3. How can all this be done legally?
To achieve legal compliance in processing the location data that are paramount to location-based advertising, various steps must be taken by the enterprises engaging in this sort of direct marketing, which include the following:
a) Requesting of consent
GDPR Article 6 regulates what circumstances may be nominated as legal bases for the processing of personal data. In examining thereof, we may quickly recognise that in cases of direct marketing, especially the kind based on location data may only be conducted on the grounds of the consent of the persons concerned, with no other legal grounds available as basis – thus enterprises wishing to engage in direct marketing of this kind need to secure the consent of the persons concerned in line with the regulations of GDPR.
b) The matter of profiling
In the context of GDPR, profiling means when the personal data of a concerned person are linked, connected by the data processor in a way that provides – via the linking itself – a broader picture of the concerned persons’ preferences, by which the data processor may predict or estimate the possible decisions of the concerned person (prediction). This may very well be the case with databases kept for marketing purposes, however if so, the concerned persons need to be duly and adequately informed of the profiling being conducted. Such is the case regarding automated decision making as well, for instance where targeted promotional discounts are communicated to the concerned persons.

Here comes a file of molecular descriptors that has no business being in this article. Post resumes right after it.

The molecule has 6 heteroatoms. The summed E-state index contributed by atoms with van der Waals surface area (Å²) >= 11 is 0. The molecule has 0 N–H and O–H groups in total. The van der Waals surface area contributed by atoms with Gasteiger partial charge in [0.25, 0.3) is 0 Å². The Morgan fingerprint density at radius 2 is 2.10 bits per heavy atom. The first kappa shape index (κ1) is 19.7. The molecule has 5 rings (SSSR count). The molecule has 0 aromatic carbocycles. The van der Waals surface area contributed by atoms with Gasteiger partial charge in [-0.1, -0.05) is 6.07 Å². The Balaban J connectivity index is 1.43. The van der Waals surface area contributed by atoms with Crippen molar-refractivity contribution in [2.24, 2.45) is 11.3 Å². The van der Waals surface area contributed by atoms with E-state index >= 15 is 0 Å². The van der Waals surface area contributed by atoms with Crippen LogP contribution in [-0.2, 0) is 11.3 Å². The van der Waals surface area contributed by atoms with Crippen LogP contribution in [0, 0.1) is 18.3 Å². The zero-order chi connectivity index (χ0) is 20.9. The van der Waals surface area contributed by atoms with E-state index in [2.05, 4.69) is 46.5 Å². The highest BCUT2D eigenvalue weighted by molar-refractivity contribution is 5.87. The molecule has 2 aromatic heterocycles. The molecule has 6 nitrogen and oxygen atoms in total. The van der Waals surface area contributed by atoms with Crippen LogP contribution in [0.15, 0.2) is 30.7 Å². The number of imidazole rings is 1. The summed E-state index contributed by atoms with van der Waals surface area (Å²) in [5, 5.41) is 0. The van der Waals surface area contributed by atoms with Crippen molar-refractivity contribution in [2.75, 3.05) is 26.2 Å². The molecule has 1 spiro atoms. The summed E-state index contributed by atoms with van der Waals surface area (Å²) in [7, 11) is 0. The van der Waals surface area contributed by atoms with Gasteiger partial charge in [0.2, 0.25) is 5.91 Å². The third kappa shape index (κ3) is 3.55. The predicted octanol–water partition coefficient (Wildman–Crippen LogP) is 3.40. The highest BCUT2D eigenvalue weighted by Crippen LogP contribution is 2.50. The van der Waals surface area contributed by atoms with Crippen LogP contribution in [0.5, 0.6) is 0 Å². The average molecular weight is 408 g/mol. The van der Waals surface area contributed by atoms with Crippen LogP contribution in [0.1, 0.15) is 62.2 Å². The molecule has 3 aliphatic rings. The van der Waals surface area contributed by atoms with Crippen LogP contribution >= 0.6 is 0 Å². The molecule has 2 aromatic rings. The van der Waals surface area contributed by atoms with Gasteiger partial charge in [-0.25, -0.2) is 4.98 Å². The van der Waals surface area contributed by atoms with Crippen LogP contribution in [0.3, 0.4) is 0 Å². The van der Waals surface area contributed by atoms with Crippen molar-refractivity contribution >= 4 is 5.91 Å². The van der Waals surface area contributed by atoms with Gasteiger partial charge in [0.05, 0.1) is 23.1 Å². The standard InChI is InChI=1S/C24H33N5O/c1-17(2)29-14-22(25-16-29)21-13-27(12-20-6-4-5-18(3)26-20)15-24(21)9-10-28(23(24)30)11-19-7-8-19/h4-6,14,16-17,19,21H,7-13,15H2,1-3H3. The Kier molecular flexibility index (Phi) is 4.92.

c) Record keeping regarding processing activities
Since the processing of location data is deemed “likely to result in a high risk” by Guideline no. 248 of the Article 29 Data Protection Working Party, and since location data registers are very rarely kept in an occasional fashion, processors of location data are required to keep mandatory records per their processing activities, with which they are to comply with all of the administrative requirements set out by the Regulation, moreover, in the event of any authority inspection, these records shall have to be presented to the authority conducting the inspection.
d) Preparing data protection impact assessments
The above-referenced category of “likely to result in a high risk” also entails mandatory data protection impact assessments (DPIA) to be conducted by the data processors of location data – regarding which we hasten to stress that it is not sufficient to merely conduct the DPIA’s, as the residual risks and results thereof also need to be mitigated or managed in line with GDPR provisions.
To summarise, we can rest assured that it is far from impossible to conduct modern, technology-intensive commercial practices based on complex data processing such as location based advertising in a post-GDPR world – with the appropriate level of care and by skilled mitigation of the legal risks, these endeavours can continue to be brought to success.
Budapest, March 4th, 2019.